The Larks Head Knot is an amazingly simple yet useful knot! The great thing about this one is that no matter how tightly it gets stressed while holding all the tension of a flying line, it is fairly easy to remove.
This knot starts with the Loop knot.
Regarding getting this knot loose again, here are a couple of tricks I have discovered from experience...
The lighter the line, the more useful those tips might prove to be! When you need reading glasses, 20 pound Dacron line is pretty hard to work with. Personally, I use eye exercises to improve the situation a lot, but that's another story...
Just about every MBK kite uses a short connecting line between the bridle and the flying line. It's part of the bridle really. The flying line is attached to this connector with a Larks Head Knot, making it easy to swap the line from kite to kite.
Where else might you use a Lark's Head? Well, I use it to connect the lower bridle lines of the Roller and Dopero kites to their keels. In those cases the knot stays done up all the time. That's because the kites can be packed away after carefully pulling some of the lower bridle lines' length through the slits in the sail.
One more application. I use the Larks Head Knot to attach tensioning lines to the upper and lower horizontal spar bow-lines of the Dowel Sode kite. What a mouthful that was :-) With the 2 bowed spars tensioned away from each other, the kite has a tighter sail and flies much better.
One last point about flying line attachment. For smaller
kites, the Larks Head can be done with a Simple Loop Knot - as in the
illustrative photos at the top of this page. However, you can get a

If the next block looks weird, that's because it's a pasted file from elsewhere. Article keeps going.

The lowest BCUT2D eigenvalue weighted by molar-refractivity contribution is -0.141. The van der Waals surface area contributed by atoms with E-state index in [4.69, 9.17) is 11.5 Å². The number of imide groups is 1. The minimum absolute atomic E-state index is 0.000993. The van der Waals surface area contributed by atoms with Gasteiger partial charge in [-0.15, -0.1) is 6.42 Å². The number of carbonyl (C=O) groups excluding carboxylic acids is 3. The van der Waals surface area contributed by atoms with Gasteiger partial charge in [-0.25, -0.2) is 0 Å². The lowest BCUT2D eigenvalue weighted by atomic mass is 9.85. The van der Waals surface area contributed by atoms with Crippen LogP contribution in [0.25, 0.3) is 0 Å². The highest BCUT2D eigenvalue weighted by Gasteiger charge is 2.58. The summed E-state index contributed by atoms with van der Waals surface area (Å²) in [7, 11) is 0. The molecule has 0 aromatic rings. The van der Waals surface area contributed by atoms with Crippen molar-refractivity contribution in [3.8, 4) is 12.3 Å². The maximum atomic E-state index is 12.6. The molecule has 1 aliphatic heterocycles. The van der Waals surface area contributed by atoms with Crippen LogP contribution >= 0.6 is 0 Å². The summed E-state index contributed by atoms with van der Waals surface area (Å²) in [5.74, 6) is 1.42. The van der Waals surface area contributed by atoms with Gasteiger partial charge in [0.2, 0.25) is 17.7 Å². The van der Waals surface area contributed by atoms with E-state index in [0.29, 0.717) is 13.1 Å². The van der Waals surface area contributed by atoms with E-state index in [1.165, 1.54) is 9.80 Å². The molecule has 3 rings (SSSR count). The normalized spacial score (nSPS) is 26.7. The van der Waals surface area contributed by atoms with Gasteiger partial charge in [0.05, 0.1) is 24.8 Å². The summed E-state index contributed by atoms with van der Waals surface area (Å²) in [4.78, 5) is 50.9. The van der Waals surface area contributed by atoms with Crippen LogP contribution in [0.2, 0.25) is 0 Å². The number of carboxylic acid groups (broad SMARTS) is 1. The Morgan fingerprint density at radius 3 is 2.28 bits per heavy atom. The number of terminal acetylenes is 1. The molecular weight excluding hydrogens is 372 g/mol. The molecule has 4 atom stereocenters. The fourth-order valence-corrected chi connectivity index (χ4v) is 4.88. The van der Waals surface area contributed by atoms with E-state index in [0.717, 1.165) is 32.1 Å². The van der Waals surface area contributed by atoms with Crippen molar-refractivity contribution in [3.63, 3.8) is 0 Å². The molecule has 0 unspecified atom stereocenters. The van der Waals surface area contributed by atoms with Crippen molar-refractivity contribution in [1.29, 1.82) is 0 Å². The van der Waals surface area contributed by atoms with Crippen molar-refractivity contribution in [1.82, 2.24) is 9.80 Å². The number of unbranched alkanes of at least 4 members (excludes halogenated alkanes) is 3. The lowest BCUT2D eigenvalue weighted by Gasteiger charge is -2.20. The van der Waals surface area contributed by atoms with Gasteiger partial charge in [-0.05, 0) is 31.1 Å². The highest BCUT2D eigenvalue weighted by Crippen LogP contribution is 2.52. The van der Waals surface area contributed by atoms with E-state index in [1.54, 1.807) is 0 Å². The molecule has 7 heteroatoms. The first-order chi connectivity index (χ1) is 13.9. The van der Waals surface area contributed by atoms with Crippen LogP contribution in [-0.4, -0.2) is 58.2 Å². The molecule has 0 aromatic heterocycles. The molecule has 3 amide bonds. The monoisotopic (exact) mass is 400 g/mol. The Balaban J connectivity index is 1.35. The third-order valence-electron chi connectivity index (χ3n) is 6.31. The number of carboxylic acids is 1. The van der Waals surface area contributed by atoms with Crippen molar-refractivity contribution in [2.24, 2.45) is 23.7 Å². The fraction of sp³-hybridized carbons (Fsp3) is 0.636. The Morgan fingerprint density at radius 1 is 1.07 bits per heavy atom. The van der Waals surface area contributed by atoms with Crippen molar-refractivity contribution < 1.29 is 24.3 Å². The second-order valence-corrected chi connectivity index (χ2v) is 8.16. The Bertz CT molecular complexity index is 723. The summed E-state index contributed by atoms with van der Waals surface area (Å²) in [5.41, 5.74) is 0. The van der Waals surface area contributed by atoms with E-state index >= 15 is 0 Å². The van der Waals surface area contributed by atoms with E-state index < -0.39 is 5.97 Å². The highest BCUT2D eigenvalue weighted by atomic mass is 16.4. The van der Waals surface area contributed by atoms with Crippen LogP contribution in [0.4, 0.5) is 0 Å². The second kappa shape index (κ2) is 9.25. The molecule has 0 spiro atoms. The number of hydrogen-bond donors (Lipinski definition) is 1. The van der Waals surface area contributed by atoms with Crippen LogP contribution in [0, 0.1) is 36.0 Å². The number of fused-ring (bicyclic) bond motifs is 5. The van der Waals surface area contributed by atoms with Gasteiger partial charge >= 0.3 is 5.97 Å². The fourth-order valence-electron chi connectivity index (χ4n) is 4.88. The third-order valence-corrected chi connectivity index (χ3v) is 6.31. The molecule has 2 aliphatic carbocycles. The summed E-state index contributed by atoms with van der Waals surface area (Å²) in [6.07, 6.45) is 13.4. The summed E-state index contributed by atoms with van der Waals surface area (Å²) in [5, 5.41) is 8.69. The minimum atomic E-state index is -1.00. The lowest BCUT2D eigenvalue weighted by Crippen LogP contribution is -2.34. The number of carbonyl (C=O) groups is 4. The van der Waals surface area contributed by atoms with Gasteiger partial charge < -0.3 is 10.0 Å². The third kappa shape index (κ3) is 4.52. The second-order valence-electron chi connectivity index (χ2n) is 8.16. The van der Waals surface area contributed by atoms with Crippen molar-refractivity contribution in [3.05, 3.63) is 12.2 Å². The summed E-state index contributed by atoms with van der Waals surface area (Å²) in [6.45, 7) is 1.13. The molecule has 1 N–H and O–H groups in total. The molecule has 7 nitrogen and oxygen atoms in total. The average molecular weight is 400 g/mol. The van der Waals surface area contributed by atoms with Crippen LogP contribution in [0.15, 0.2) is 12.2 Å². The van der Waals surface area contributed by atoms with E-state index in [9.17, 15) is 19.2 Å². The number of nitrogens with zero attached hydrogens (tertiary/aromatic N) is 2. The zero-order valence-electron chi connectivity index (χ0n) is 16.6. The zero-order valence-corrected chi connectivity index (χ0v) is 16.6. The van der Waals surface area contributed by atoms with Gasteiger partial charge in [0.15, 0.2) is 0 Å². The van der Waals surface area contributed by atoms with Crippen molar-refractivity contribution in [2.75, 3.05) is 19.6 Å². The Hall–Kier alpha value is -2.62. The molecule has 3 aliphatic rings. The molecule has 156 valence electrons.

significantly stronger connection between a flying line and a BIG kite by using a Double Loop or even a Figure Eight Knot instead.
ALL the knot-tying pages on this site are included in the e-book 'Making Dowel Kites' Using all the right knots is good for reliability and ease of adjustment while making and flying kites. Particularly with the huge bonus Multi-Dowel designs!
You might have noticed that this site has a monthly newsletter...
For single-line kite fliers and builders, it's always been a good read. But if you are interested in KAP and/or large home-made kites you won't want to miss it!
So sign up today, and download the free 95-page e-book "What Kite Is That?" straight away. Info-packed and fully photo-illustrated.
Apologies for this site's current lack of video when viewed on mobile devices...
For now, please view this site on a Desktop or Laptop computer to see the videos. And there's plenty of them!
comes to you...
Get this free e-book
subscribe to my
"MBK Book Bundle"
(e-books not paper!)
"Love the easy to understand step by step instructions, made from next to nothing materials and above all so much fun to fly... cheers Tim for sharing your well thought out pdf kite designs with the whole world.
Very satisfying making your own and watching them get air-born for the first time."
"omg i made a kite from this site and i fly it ....... booom i didnt expect this bc in the other sites instuction are trash